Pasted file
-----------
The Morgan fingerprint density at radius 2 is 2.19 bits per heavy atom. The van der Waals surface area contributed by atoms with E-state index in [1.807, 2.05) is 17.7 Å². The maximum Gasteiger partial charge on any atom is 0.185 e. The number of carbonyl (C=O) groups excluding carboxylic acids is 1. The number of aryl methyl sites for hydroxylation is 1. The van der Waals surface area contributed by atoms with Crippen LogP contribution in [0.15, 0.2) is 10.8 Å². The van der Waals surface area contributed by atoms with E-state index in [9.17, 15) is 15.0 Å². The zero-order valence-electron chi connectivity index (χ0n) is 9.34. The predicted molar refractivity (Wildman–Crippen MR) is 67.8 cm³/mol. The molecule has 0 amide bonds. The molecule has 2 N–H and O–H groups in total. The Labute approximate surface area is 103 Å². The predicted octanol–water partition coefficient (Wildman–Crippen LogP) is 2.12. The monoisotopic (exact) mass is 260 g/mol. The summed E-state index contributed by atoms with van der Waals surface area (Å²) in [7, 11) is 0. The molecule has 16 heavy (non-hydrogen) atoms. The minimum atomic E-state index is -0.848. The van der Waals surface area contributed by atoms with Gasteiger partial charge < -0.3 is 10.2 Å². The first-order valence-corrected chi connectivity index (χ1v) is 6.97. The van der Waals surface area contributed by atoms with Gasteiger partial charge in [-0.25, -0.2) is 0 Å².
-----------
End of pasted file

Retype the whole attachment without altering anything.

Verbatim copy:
The Morgan fingerprint density at radius 2 is 2.19 bits per heavy atom. The van der Waals surface area contributed by atoms with E-state index in [1.807, 2.05) is 17.7 Å². The maximum Gasteiger partial charge on any atom is 0.185 e. The number of carbonyl (C=O) groups excluding carboxylic acids is 1. The number of aryl methyl sites for hydroxylation is 1. The van der Waals surface area contributed by atoms with Crippen LogP contribution in [0.15, 0.2) is 10.8 Å². The van der Waals surface area contributed by atoms with E-state index in [9.17, 15) is 15.0 Å². The zero-order valence-electron chi connectivity index (χ0n) is 9.34. The predicted molar refractivity (Wildman–Crippen MR) is 67.8 cm³/mol. The molecule has 0 amide bonds. The molecule has 2 N–H and O–H groups in total. The Labute approximate surface area is 103 Å². The predicted octanol–water partition coefficient (Wildman–Crippen LogP) is 2.12. The monoisotopic (exact) mass is 260 g/mol. The summed E-state index contributed by atoms with van der Waals surface area (Å²) in [7, 11) is 0. The molecule has 16 heavy (non-hydrogen) atoms. The minimum atomic E-state index is -0.848. The van der Waals surface area contributed by atoms with Gasteiger partial charge < -0.3 is 10.2 Å². The first-order valence-corrected chi connectivity index (χ1v) is 6.97. The van der Waals surface area contributed by atoms with Gasteiger partial charge in [-0.25, -0.2) is 0 Å².